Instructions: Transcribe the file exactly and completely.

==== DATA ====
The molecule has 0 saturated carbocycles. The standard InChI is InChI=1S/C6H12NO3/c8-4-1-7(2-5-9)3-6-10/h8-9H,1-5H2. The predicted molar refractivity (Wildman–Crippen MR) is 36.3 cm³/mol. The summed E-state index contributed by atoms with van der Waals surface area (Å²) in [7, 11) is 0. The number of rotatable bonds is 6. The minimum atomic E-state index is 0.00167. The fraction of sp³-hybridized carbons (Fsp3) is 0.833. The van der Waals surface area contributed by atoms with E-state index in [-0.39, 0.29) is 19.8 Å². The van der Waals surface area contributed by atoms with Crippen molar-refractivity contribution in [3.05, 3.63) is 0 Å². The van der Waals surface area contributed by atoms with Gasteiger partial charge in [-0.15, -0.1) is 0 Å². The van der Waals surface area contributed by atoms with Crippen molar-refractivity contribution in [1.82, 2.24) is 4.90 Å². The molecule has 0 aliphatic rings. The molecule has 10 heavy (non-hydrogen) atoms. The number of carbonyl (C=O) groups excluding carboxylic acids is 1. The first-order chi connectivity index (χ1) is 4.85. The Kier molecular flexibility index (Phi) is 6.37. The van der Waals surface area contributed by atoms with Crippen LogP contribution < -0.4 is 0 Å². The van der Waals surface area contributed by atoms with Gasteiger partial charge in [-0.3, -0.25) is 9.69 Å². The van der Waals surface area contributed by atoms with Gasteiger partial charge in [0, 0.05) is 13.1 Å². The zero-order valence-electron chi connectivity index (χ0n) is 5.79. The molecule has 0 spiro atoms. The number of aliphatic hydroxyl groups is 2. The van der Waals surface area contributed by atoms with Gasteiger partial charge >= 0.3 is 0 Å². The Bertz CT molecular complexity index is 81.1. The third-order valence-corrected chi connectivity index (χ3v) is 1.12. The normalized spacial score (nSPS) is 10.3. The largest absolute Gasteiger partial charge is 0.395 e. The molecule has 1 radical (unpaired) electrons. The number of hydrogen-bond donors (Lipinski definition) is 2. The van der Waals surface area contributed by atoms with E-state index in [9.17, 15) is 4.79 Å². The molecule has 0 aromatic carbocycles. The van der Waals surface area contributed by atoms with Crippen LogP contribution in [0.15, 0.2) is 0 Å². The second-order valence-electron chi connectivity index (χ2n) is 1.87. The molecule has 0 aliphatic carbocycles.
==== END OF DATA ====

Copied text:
The molecule has 0 saturated carbocycles. The standard InChI is InChI=1S/C6H12NO3/c8-4-1-7(2-5-9)3-6-10/h8-9H,1-5H2. The predicted molar refractivity (Wildman–Crippen MR) is 36.3 cm³/mol. The summed E-state index contributed by atoms with van der Waals surface area (Å²) in [7, 11) is 0. The number of rotatable bonds is 6. The minimum atomic E-state index is 0.00167. The fraction of sp³-hybridized carbons (Fsp3) is 0.833. The van der Waals surface area contributed by atoms with E-state index in [-0.39, 0.29) is 19.8 Å². The van der Waals surface area contributed by atoms with Crippen molar-refractivity contribution in [3.05, 3.63) is 0 Å². The van der Waals surface area contributed by atoms with Gasteiger partial charge in [-0.15, -0.1) is 0 Å². The van der Waals surface area contributed by atoms with Crippen molar-refractivity contribution in [1.82, 2.24) is 4.90 Å². The molecule has 0 aliphatic rings. The molecule has 10 heavy (non-hydrogen) atoms. The number of carbonyl (C=O) groups excluding carboxylic acids is 1. The first-order chi connectivity index (χ1) is 4.85. The Kier molecular flexibility index (Phi) is 6.37. The van der Waals surface area contributed by atoms with Crippen LogP contribution < -0.4 is 0 Å². The van der Waals surface area contributed by atoms with Gasteiger partial charge in [-0.3, -0.25) is 9.69 Å². The van der Waals surface area contributed by atoms with Gasteiger partial charge in [0, 0.05) is 13.1 Å². The zero-order valence-electron chi connectivity index (χ0n) is 5.79. The molecule has 0 spiro atoms. The number of aliphatic hydroxyl groups is 2. The van der Waals surface area contributed by atoms with Gasteiger partial charge >= 0.3 is 0 Å². The Bertz CT molecular complexity index is 81.1. The third-order valence-corrected chi connectivity index (χ3v) is 1.12. The normalized spacial score (nSPS) is 10.3. The largest absolute Gasteiger partial charge is 0.395 e. The molecule has 1 radical (unpaired) electrons. The number of hydrogen-bond donors (Lipinski definition) is 2. The van der Waals surface area contributed by atoms with E-state index in [9.17, 15) is 4.79 Å². The molecule has 0 aromatic carbocycles. The van der Waals surface area contributed by atoms with Crippen LogP contribution in [0.15, 0.2) is 0 Å². The second-order valence-electron chi connectivity index (χ2n) is 1.87. The molecule has 0 aliphatic carbocycles.